I spent most of the day at the festival again. Lewis and Florian hadn’t been there yet so they went with us. They bought necklaces and we all got these giant gummy candies. YUM. Daryl and mine was watermelon flavor. Will was convinced his was plaster flavored…toooooooo bad.

We ate lunch at Jardines but then went out for tapas for dinner. Tapas turned into olives, so we decided to go back to the festival to get some MEAT. I decided it was too expensive, but people got pina coladas, mojitos, rib tips, brats, etc. I just enjoyed the smells! Sorry Scarlet, but I’d take rib tips over blood sausage any day.

Wednesday, October 14, 2009

Cabo de Gata: San Jose

Sunday October 4, 2009

Since classes didn’t start until Tuesday the 6th, many people had made plans to travel after our Madrid trip. Some had already left by breakfast time, so MORE FOOD FOR US! The 6 of us who WERE riding back on the AIFS bus to Granada stocked up on the breakfast cookies once again before our 6 hour bus ride home. It was nice being able to sprawl out between two seats (with our seat belts on of course). I decided I am going to make a montage of olive trees, because during this bus ride I got so much footage! It’s crazy how many trees there are, and some of them don’t even seem like the farmers would be able to get to them! Once we got back, Will and I got everything re-packed to head off to the SOUTH, south part of Spain, Cabo de Gata. My professors and numerous travel books had said that this place had some of the best views in Spain. Unfortunately we took too long packing that we had to grab a cab to the bus station. This was actually pretty fun though because we told the cabbie (Antonio…taxi numero 73!) that we had a bus to catch in fifteen minutes. Immediately he stepped on it and we made it there with plenty of time. He talked to us the whole time (while swerving in and out of traffic…I’m pretty sure we went through a few red lights as well) about his American car, a Jeep Cherokee. He was really proud of it. He also told us that we were going to LOVE Cabo de Gata…so I started to get really excited! Once we got to the Almeria bus station, we were trying to find the bus that Paula told us we could catch to San Jose…a tiny town in the eastern side of Spain right in the middle of the Cabo de Gata national park. We looked and looked but all of the places we went to and people we asked said that there weren’t any more that evening. PAULA! There was only one that really went straight to San Jose, and since it was a Sunday, the last one that left was at 8:30…it was already 9:30. Will ran into these two English girls who had the same problem. They were studying in Almeria and had wanted to catch a bus to San Jose for the weekend. They decided just to leave the next morning, but we still had to find a way there! Finally we ended up just taking a taxi after about an hour of trying to find something cheaper. Oh well, at least we got there! After we were settled in, we made our way to the boardwalk to check out the sights. Seeing as it was dark out, all we could really see was that we were surrounded by some sort of LARGE hills. The town was built into these hills, and I could tell that our hike the next day was going to be difficult, yet fun! The place seemed almost deserted. I didn’t know if that was because it was sort of late, or because it was off season for travelling. Then I remembered that many of the travel books said that this town was always pretty tranquillo (relaxed). Just what I needed! Almost EVERYTHING was seafood, but I guess that made sense because it used to be a fishing town. Since neither Will nor I are big fans of mariscos, we decided to opt for something different. We ate at this little Italian place that had REALLY good pizza…it really reminded me of Punch Pizza from back in the states! Will got Spaghetti Carbonera that he really enjoyed. While we were walking along the boardwalk after dinner, we saw this older guy with his mini amp playing and singing. He sounded a LOT like Bob Dylan and played so many different American oldies. I wonder how he ended up in that tiny town…Will and I both agreed that he could easily play professionally!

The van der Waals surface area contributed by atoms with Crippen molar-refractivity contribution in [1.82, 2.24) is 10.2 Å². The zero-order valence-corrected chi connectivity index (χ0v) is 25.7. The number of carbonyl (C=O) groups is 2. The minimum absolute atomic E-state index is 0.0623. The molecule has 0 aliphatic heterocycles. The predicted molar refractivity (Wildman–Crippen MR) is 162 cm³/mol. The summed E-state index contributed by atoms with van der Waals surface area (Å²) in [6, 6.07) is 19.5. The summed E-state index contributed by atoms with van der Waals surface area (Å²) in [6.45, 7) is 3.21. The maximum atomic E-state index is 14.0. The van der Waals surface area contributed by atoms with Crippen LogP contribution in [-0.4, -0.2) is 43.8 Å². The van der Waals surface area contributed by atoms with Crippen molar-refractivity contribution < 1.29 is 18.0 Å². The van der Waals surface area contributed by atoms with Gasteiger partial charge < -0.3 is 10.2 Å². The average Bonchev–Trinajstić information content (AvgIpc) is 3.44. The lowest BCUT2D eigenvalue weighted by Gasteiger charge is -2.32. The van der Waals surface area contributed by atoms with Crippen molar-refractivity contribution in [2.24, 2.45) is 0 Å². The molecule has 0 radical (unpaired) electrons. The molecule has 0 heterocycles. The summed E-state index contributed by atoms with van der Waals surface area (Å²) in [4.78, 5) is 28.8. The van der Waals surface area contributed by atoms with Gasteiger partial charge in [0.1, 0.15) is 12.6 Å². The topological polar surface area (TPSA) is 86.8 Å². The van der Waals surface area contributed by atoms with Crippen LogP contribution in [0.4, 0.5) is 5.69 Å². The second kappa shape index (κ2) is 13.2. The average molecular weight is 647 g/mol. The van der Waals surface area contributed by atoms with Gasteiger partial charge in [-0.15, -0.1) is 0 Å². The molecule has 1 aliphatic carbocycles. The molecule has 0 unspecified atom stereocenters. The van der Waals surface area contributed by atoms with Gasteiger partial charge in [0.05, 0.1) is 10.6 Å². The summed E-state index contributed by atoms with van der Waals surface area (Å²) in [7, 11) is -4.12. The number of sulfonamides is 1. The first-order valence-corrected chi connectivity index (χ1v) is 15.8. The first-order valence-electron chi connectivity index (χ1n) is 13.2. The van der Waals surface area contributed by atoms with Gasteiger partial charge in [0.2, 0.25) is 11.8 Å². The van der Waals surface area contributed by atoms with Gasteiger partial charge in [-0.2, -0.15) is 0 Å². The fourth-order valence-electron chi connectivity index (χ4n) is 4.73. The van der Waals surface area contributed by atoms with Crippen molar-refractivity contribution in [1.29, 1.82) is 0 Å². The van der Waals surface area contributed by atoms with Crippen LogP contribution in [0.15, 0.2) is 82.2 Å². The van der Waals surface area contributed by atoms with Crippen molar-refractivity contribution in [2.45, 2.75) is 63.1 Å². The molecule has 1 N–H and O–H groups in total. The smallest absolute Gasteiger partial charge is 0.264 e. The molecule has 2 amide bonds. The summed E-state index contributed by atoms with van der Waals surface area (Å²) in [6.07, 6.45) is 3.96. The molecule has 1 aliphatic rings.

Monday October 5, 2009